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Person Details
Radford Woodhouse, Nottingham
George Henry Fell was born in 1889 in Radford Woodhouse, Nottingham and was the son of Jonathan a coal miner and Martha Fell née Bostock of 25 Vane Street, Radford Woodhouse Nottingham. His father Jonathan was born in 1831 in Laxton and his mother Martha Rhoda Bostock was born in 1849 in Bagthorpe, Nottingham, they were married in 1873, their marriage was recorded in the Basford Registration District, they went on to have the following children, Sarah b1871,Annesley, Faith b1874 Annesley ,Charles b1876 Radford, Kate b1879 Radford, Joshua b1882 Radford, Lucy b1887 Radford and George Henry b1890 Radford. In the 1911 census his parents are living at 25 Vane Street, Radford, Nottingham and are shown as Jonathan 80 yrs a coal miner , he is living with his wife Martha 62 yrs and their daughter Lucy Jane 24 yrs a cigar maker. George Henry was the husband of Helena (née Thompson later Ellis) Fell whom he married in 1910, their marriage was recorded in the Worksop Registration District, they lived at 111 Portland Street Clowne Chesterfield and had two children, George Henry born 16th August 1913 and Gladys born 19th September 1914.
Coal miner , Creswell Colliery
04 Jun 1915
26
155008 - CWGC Website
3205
55 Heal Street, Clowne, Chesterfield
Private
1/6th Bn Sherwood Foresters (Notts & Derby Regiment)
Private George Henry Fell, enlisted on 22nd October 1914 at Creswell, he gave his age as 24 yrs and 11 months , his address as 55 Heal Street, Clowne and his next of kin as his wife Helena of the same address . He served with the 1/6th Battalion Nottinghamshire & Derbyshire Regiment and landed in France on 28th February 1915. He was killed in action on 4th June 1915 and is buried in Kemmel Chateau Military Cemetery,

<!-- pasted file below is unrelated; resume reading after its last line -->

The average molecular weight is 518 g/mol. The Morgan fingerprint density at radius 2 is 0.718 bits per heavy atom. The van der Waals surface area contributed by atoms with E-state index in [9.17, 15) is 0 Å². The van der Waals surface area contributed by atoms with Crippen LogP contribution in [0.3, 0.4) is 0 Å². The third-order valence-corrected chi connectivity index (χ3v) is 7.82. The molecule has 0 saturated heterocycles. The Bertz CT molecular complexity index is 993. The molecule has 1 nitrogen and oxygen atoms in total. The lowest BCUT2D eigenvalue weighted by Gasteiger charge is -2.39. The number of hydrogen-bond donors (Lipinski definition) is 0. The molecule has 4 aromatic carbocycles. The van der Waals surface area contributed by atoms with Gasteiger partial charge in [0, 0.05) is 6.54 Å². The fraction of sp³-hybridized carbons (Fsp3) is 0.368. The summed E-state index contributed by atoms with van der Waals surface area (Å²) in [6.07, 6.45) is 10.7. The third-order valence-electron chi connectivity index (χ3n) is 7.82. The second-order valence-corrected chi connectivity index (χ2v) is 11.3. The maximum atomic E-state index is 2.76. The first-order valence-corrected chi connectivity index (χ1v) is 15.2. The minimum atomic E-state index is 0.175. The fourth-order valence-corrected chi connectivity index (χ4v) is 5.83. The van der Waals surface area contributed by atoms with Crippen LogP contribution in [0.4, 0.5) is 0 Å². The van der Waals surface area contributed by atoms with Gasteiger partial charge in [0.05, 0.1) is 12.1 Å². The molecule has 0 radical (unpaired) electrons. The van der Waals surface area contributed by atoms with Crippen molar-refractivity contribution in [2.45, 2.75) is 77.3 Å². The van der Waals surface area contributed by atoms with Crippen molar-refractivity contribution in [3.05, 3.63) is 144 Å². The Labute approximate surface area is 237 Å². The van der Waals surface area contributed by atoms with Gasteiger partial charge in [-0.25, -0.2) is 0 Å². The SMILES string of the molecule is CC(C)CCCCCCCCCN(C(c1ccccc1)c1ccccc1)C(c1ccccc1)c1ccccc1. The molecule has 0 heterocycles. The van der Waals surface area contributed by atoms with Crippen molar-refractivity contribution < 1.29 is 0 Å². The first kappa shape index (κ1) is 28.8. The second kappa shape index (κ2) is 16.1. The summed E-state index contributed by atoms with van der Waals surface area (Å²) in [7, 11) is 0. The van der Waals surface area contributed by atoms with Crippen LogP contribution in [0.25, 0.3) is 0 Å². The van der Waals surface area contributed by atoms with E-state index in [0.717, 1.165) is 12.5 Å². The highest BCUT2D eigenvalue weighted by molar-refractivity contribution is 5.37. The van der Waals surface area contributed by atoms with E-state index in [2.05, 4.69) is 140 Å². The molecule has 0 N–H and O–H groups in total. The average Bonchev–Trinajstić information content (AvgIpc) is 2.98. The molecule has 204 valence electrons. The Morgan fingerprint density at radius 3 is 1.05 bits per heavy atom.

Article published in the Belper News published 18th June 1915 :- “CLOWNE TERRITORIAL KILLED. “News reached Clowne last week of the death at the Front of Private G. H. Fell, of the 6th Sherwood Foresters. The widow is at Basford nursing her mother in-law, who lies in a critical condition, and whose dying wish is see her soldier son. The deceased, we understand, had intended asking for a few days’ leave of absence in order to visit his prostrate mother, but alas! Private Fell has succumbed to the deadly marksmanship of a German sniper, and the last hours of his bedridden mother, now in her 70th year, will be overshadowed by the gloom of her son’s death. “Though the widow has not received official intimation of her husband’s fate, a letter which Mrs. Bagshaw, of Bariboro’ Road, Clowne, has received from her husband, Private G. Bagshaw, of the 6th Sherwoods, confirms the report. “Private Bagahaw’s letter reached his wife on Thursday morning, [17th June 1915] and in it he states: — “We are having some champion weather in the trenches. I expect we shall be coming out on Monday or Tuesday. I have not such good news to tell you this time, as we have lost poor G. Fell on Friday morning about 3.30. He was going for some water to drink for tea just at the back of the trenches when he was shot by sniper, poor old lad! One of the boys went out for him, but he had passed away. I obtained permission to attend his burial on Tuesday night, but by some mistake l did not get to see him buried, but as soon as I get out of the trenches I will go and see his grave. We have a splendid piece of ground to bury our boys in; they could not have a better grave if they were in England. They are all laid together side by side with a cross on each grave. I will do all I can to keep the grave respectable while I am here.... Tell Mrs. Fell that I send my deepest sympathy, also the boys and the officer.” “Private Fell, who is a native of Nottingham, had resided in Neal Street, Clowne, for the past five years, being employed at the Creswell Colliery. He leaves a widow and two young children, neither of whom can as yet walk. He was in his 27th year, and before his marriage five years ago was in the South Notts. Hussars. His father fought in the Crimea, and came through that memorable campaign unscathed. In one of his letters home deceased expressed the hope that he would be as lucky as his father. He enlisted after the outbreak of War.” Above article is courtesy of Jim Grundy and his facebook pages Small Town Great War Hucknall 1914-1918
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